Editorial

The death penalty doesn't bring closure so much as it extends trauma

Death penalty advocates like to argue that putting a convicted murderer to death gives the victim’s family and friends a sense of closure, as though having another body in the ground somehow evens the score or lessens the loss or at least gives the tragedy a dramatic final ending. In reality, though, the extraordinarily lengthy delays in conducting a capital murder trial, followed by the extensive appeals process, means that decades can pass between a murder and an execution — if the execution happens at all. So not only is that supposed moment of closure elusive, but the drawn-out process — often accompanied by years of court hearings and filings generating fresh news coverage — means the families wind up reliving the trauma over and over again.

Nationwide, the average length of time between sentencing and execution is nearly 16 years. In California, about half of the inmates on death row have been there at least 20 years. Of the 123 California death row inmates who have died since 1978, only 15 were executed.

Relatives of the victims of Scott Dekraai’s horrific 2011 beauty salon attack in Seal Beach, in which he killed his ex-wife and seven other people, are learning about the tortuously long legal process. Dekraai pleaded guilty in 2014. On Wednesday, California Atty. Gen. Xavier Becerra announced that rather than seek a sentence of life without parole, he would seek the death penalty.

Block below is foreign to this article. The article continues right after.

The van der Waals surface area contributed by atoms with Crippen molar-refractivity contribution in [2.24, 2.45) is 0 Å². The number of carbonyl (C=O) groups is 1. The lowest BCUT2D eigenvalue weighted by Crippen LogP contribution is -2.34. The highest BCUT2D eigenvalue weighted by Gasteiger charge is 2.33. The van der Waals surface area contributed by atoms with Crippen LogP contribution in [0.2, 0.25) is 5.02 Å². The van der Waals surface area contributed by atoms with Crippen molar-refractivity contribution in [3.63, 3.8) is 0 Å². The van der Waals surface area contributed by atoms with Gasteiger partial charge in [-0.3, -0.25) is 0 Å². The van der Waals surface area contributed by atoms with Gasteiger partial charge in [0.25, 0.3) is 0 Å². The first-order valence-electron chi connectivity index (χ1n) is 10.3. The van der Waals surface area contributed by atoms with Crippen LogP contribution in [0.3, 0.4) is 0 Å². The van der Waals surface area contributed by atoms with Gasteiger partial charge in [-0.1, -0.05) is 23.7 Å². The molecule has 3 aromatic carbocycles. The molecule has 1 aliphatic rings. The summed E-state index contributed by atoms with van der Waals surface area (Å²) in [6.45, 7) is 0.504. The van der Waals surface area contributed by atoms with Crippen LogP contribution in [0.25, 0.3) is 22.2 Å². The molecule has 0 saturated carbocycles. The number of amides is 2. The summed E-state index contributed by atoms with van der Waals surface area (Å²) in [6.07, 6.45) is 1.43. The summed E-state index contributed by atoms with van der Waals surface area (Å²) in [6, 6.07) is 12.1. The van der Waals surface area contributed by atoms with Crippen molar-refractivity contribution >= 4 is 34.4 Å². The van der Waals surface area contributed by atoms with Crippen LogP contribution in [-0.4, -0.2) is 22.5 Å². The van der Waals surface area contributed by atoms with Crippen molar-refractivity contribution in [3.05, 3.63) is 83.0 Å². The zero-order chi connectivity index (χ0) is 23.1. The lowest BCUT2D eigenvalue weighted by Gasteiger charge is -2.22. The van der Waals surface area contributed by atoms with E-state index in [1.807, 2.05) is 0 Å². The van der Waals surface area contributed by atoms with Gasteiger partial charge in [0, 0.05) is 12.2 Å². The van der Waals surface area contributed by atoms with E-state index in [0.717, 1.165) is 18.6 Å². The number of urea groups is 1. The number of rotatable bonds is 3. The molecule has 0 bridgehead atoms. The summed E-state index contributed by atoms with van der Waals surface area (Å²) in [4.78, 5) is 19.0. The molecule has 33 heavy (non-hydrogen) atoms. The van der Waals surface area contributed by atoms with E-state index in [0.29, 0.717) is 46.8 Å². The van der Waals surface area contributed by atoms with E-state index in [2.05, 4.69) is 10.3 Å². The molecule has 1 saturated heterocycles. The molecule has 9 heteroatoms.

Becerra made that decision despite objections by some of the victims’ families that they just want the legal battle to end. Tom Stretz, whose stepdaughter was among the murdered, described his emotions: “It’s miserable — there are no words…. Every time any element of the case comes up, we just regurgitate the same feelings. Anger, sadness, disbelief — it’s almost surreal.”

In fact, studies have found that capital-murder trials and executions rarely bring a sense of closure, or peace, to the families. Florida therapist Lula Redmond, who works with such families, told Psychology Today that “taking a life doesn’t fill that void, but it’s generally not until after the execution that families realize this.” Victims’ families often find themselves sympathizing with the families of the killer, finding solace in shared trauma. Grief, as those who have experienced it can attest, never really goes away. But it does fade with time.

It takes much longer to fade, however, if the criminal justice system, in its misguided thirst for taking one life to atone for loss of another, forces the grief-stricken and traumatized to keep reliving the moment — cruel and unusual punishment, if you will, for those who are guilty of nothing.

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